In the read-option, Kaepernick turns to his right and tucks the ball in the belly of his running back — all while keeping his eyes on the defense. Based on the first move the defensive end makes — either to the outside or toward the quarterback — Kaepernick will either leave the ball with the running back or pull it out and take off himself to the outside.
Defensive players say the move causes problems because it forces them to hesitate a split-second to see what Kaepernick does with the ball. Often, that is just enough time for running back Frank Gore to slash up the middle or for Kaepernick to take the ball around the right end down the field for a big gain.
GET HERE EARLY
Anyone wanting a cafe au lait or a beignet from New Orleans’ most famous coffee shop better be prepared to wait.
Tables were filled, and lines were stretching down the sidewalk at Cafe Du Monde by midday Saturday.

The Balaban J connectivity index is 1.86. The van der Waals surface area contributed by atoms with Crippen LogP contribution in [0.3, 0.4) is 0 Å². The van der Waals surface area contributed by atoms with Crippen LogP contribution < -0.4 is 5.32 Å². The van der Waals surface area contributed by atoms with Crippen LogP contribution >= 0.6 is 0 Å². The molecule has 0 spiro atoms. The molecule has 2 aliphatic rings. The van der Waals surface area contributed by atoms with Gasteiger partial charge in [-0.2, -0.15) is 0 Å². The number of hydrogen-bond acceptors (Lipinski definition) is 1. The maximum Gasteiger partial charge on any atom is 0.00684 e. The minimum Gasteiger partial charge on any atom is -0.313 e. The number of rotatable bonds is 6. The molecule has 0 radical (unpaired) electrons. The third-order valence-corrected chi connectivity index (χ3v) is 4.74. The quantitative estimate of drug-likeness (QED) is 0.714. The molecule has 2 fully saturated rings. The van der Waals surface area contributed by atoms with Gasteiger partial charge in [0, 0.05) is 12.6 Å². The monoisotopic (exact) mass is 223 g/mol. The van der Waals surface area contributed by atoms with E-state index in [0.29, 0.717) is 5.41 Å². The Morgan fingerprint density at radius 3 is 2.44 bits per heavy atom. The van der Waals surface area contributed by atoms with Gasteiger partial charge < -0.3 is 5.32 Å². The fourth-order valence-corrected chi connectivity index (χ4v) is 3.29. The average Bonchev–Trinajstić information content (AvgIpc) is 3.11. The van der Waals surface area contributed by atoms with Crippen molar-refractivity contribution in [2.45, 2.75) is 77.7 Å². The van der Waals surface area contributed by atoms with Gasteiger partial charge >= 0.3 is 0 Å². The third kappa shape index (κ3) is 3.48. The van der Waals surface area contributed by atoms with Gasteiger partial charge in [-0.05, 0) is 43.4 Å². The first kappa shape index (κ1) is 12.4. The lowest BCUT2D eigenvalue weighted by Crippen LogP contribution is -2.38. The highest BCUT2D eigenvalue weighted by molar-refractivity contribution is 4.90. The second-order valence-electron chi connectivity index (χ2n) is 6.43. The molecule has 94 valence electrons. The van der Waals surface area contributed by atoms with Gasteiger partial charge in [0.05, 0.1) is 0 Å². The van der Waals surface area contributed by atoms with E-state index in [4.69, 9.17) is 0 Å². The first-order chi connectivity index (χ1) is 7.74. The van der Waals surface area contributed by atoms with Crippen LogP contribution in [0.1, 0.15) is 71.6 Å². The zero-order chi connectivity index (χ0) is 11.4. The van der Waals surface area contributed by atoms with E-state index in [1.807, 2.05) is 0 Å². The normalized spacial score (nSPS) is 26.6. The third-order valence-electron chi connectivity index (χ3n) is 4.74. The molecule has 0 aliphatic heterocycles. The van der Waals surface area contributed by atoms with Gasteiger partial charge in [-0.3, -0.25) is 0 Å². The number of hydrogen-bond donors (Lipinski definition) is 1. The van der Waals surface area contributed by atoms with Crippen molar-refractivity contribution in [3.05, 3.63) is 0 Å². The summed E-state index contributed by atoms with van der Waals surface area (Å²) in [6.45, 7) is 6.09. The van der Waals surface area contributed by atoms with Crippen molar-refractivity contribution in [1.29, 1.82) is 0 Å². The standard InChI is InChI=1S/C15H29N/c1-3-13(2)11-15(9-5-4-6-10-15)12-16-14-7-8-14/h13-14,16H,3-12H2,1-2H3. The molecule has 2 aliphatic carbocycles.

QUICKQUOTE: RAY LEWIS
Even he admits that the guy he professes to be most of the time — deeply religious, a caring mentor, a humble leader — is not the one you see when he puts on his helmet and pads.
“I turn into a different person on the field,” Lewis said. “I am a totally different person off the field. But on the field, I’m driven to do whatever it takes for my teammates. There are so many of my teammates here today who I’ve honored and told them that I would do anything in my power so we can feel that confetti drop together, because that is the ultimate. For me being a leader of this team, I owe that to them.”
CULLIVER SENSITIVITY TRAINING
After playing in the Super Bowl, San Francisco 49ers cornerback Chris Culliver is immediately starting sensitivity training.